MC: You created and starred in a commercial for 1st Phorm and it was funny. Do you like comedy?
SA: People are used to seeing those old “holding the bottle” poses and stuff like that [in the fitness industry]. So I tried to do something different. I got a couple of my actor friends and we made something completely different. I’m definitely able to make fun of myself, and I think I’m a funny person. It’s not necessarily a goal, but we were having a lot of fun with it.
MC: So acting is the main goal?
SA: Most definitely. Acting is the goal. Not specific in terms of what roles. Comedy, drama, action, any type I have been getting ready for over the last two years and finally everything is falling into place. We are going with it.
MC: Who’s an actor you would like to base your career off?
SA: I definitely admire Dwayne Johnson’s career. He’s not so much someone who strictly does action, like Jason Statham. I feel like Jason Statham does the same exact movies. Dwayne Johnson jumps from comedy to action to other stuff. And as he goes on, as he gets older, the more seasoned and the better he becomes. I definitely like his career. His variety of movies I really like.
MC: How often do you train?
SA: Fitness is lifestyle for me. I don’t take any days off, but I definitely am kicking back as far as a strict diet. I have more of a balanced diet so I can stay relevant. I’m not as lean or as big, but I’m two weeks away from being leaner or bigger. So if I get offered a role, I can jump right into that. In between, I’m trying to stay balanced. I do full-body workouts and a lot of cardio to stay lean. My body frame is on the bigger side. I try to keep it as narrow as I can. I can only do that by doing full-body workouts and a lot of cardio and keeping a somewhat strict and balanced diet.
MC: How intense are your workouts?
SA: There is no need to push for ego. I definitely don’t go past 60 or 70 percent [of his one-rep max.] I do more low-weight high-repetition training. I try to keep my heart rate up as the workout goes on. I have been doing that for five or six months. I can put muscle on fast. I’m two weeks away from being 10 pounds heavier or 10 pounds lighter. That’s something I’m trying to work to perfection.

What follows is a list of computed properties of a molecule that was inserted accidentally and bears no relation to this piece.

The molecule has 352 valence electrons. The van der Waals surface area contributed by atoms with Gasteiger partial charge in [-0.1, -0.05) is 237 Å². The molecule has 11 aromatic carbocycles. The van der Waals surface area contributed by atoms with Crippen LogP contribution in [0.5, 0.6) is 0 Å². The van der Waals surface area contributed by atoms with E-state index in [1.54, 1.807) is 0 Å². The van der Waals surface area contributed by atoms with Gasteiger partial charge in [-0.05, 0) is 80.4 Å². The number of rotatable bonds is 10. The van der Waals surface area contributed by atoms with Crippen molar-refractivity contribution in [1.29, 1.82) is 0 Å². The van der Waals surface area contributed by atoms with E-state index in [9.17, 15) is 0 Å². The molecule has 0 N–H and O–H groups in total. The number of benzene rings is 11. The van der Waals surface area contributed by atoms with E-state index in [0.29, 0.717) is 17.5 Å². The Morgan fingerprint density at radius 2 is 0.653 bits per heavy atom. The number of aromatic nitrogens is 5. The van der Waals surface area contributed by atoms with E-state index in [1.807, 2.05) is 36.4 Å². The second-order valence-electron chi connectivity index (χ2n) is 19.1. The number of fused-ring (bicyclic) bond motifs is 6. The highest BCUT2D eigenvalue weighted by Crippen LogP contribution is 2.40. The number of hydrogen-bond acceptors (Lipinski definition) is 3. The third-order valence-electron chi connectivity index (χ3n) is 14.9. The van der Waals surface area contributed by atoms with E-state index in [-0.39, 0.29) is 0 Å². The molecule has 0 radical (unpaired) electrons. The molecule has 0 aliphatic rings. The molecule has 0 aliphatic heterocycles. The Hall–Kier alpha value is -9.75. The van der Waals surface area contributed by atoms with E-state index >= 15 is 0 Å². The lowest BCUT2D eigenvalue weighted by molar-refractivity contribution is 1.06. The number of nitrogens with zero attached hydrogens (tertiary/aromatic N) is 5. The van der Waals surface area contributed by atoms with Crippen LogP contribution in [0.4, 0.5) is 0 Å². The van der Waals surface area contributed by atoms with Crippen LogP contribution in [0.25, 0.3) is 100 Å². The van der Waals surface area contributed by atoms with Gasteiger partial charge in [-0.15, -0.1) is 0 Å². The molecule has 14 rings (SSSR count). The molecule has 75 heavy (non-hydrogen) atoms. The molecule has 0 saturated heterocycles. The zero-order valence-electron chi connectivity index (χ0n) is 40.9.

MC: Do you train in martial arts?
SA: Martial arts are a must for an action actor and it's good exercise to begin with. I take “combat on camera” classes all the time. I can't be acting like an amateur on camera [laughs].
MC: It sounds like you give your fit lifestyle a lot of credit for your success.
SA: My foundation is fitness. Sports made me very disciplined, almost like the military. Playing football changed my life. I believe in myself more, just mentally. Keep in mind, it is not a physical thing for me anymore. It is more of a mental thing for me. It gives me confidence. It releases depression. I deal with my problems by exercising. Everything about it is amazing.
MC: You had a big break last year when you were cast in the video for Britney Spears’ hit “Slumber Party.” What’s it like to star in a video with 56 million views and counting?
SA: The video was very fun. The production was amazing. I had one of the best times of my life. It was a last-minute booking for me that was not supposed to happen, but I’m glad it did. It was fun, it was amazing. It took two days to shoot it, and I was the love interest of Britney. The director, Colin Terry, is very good at making music videos. He does an amazing job. It’s become an iconic thing. That video went crazy.
MC: Considering the current political client, are you proud to be a role model for immigrants? Iran?
SA: Definitely. Of course. I came from Iran, and we have some of the greatest people who have made their marks. I don’t think I have made my own mark yet, but it is something that people look up to. I love being inspirational to people. And I am very flattered that some people recognize that. I moved here nine years ago. I have experienced the American Dream. If I can do it, anyone can do it. I am very flattered that I can inspire other people.
MC: What’s your favorite group to inspire?
SA: The closest to my heart is definitely kids. They always have a hero. As a child growing up, I had people I looked up to. I had coaches, and they made such a big impact on me and were so inspiring to me. I know how important that is. I have always worked with kids. I see the impact in the kids I have inspired, and it is the most beautiful thing I have ever seen. They make you feel like a million dollars. It’s something that moves my heart. IM